By most measures election night was a big disappointment for Republicans given the predicted Red Wave. The conditions certainly seemed ripe for one. We have a historically unpopular president.
After inflicting a world of pain on Americans with crippling lockdowns, and other Covidian tyranny, Democrats stoked a massive inflationary spiral the likes of which we haven’t seen in over 40 years. They unleashed violence on America’s streets with anti-cop and effectively pro-criminal policies like cash-free bail. They opened our borders to drugs and crime. They turned America from energy independent to energy dependent. They oversaw the utterly disastrous Afghanistan pullout. And they supported a whole host of Woke, radically leftist policies out of touch with everyday Americans and pitted us against each other by policy and rhetoric. We were made poorer, less secure, and more divided, and it shows in the utter dissatisfaction we saw in polling with the president, and therefore presumably his party. So why didn’t Republicans capitalize – particularly in midterms that are usually terrible for a president’s party? Let’s start with what Democrats did. Knowing that their progressive agenda was a loser, they defined Republicans as fascists and regressive theocrats.
They said our democracy was under threat by MAGA terrorists, and that women were being sent to the stone age because abortion was now a matter for the people to take up in their states; they got in-kind contributions from every cultural institution. To drive turnout, they pushed related ballot referenda with tens of millions of dollars. They perhaps did better in redistricting than was assumed— to the point that Republicans were up by several million votes nationally as we cut this video, yet the House majority still was not clearly held by them. And Democrats worked doggedly to make temporary, emergency voting measures implemented during COVID permanent.
They built a machine, first controlling voting processes and infrastructure, then exploiting it with myriad outside groups to get out the vote and drive victories. Last cycle they used hundreds of millions in private Zuckerbucks to fund public election offices who then hired often left-leaning nonprofits to drive mass mail-in voting, and even manage the elections. This one, the Biden administration itself ordered every federal agency to become a vote registration/participation center — in concert with third-party groups like those funded by Zuckerbucks last time. So Democrats fear-mongered about Republicans to stoke their base, developed the system, and worked it to maximize their odds.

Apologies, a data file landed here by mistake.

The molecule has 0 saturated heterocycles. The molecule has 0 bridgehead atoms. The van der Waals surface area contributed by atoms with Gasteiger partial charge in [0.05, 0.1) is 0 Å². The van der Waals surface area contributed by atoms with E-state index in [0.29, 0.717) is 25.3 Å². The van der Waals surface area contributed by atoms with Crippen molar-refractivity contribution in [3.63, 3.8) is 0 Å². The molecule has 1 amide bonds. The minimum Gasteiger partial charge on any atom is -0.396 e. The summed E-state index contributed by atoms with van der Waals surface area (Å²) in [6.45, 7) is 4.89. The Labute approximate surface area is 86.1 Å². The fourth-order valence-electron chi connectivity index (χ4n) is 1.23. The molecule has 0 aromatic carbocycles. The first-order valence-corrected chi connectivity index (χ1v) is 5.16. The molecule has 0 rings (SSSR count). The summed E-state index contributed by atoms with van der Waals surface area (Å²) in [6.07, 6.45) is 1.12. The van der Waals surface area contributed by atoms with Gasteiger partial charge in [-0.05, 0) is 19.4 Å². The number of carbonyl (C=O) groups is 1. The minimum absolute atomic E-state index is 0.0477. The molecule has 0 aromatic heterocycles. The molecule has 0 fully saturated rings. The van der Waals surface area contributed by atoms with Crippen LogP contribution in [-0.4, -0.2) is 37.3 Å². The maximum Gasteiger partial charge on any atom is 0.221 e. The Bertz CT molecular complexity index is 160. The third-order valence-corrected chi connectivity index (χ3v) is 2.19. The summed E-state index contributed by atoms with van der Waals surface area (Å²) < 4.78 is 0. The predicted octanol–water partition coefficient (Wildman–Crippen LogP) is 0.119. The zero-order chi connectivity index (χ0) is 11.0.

Now let’s talk about what Republicans didn’t do:
They didn’t articulate a compelling vision and nationalize the election. Leadership stymied candidates in critical contests by withholding millions of dollars.
Republicans lacked in a GOTV infrastructure to match Democrats’ – failing to invest billions like Democrats have over the years in building an election machine. They didn’t have an effective counter-messaging push to the Democrats’ abortion messaging. Many have lamented Republican candidate quality, but consider that John Fetterman could barely form a sentence, and he won on election night. If the other side can put up anyone, and you need a “perfect” candidate to have a fighting chance, something’s seriously wrong. It underscores something: Democrats control every influential institution. They arguably control the election infrastructure. They have an infinitely better ground game.
They have a Republican Party that in large part — as reflected in how it conducted this race — seems to be controlled opposition. Given all that, it’s maybe remarkable we’re still about a 50-50 country. And there were some silver linings for Republicans. The most resounding win of course was in Florida, where Governor Ron DeSantis turned a longtime swing state bright red. He showed that a conservative message with the right messenger who gets things done can be a political powerhouse.
Florida’s gain may have been New York’s loss given the exodus of Empire State voters who may have cost gubernatorial candidate Lee Zeldin his race, but the fact of the matter is that the GOP had a historically good night in a historically bad state, including flipping Congressional seats likely to clinch the House majority for Republicans.
Other incumbents towards the top of tickets tended to hold serve. Down-ballot, Republicans prevailed in many school board races — which long-term is critical. And then there’s the pending gubernatorial and senate races. It’s an abomination that as we record this, days after the election, we still don’t have final results in Arizona and Nevada. For virtually the entirety of our history we voted in-person, with ID, on election day, and got results that night.
That we live in the most technologically advanced civilization in world history and now we won’t get results on election night invites all manner of questions about the integrity of these elections – on top of machine breakdowns and other glitches in-person voters faced on the one day errors couldn’t happen, from Maricopa County, Arizona, and everywhere in-between. Florida’s population is two times the size of Arizona & Nevada & delivered results on Election night. The Sunshine State of Florida has a population two times the size of Sun Belt states Arizona and Nevada combined. Florida’s results were in on election night, yet we’re still waiting on the Southwest.
This is purely a function of the less secure, less safe processes embraced in these states, which Florida rejected. The further we get from voting in-person on election day, and the longer it takes to get results, the more it will sap the confidence among millions of Americans, in the process of voting, and therefore the results, and with it, our republican system.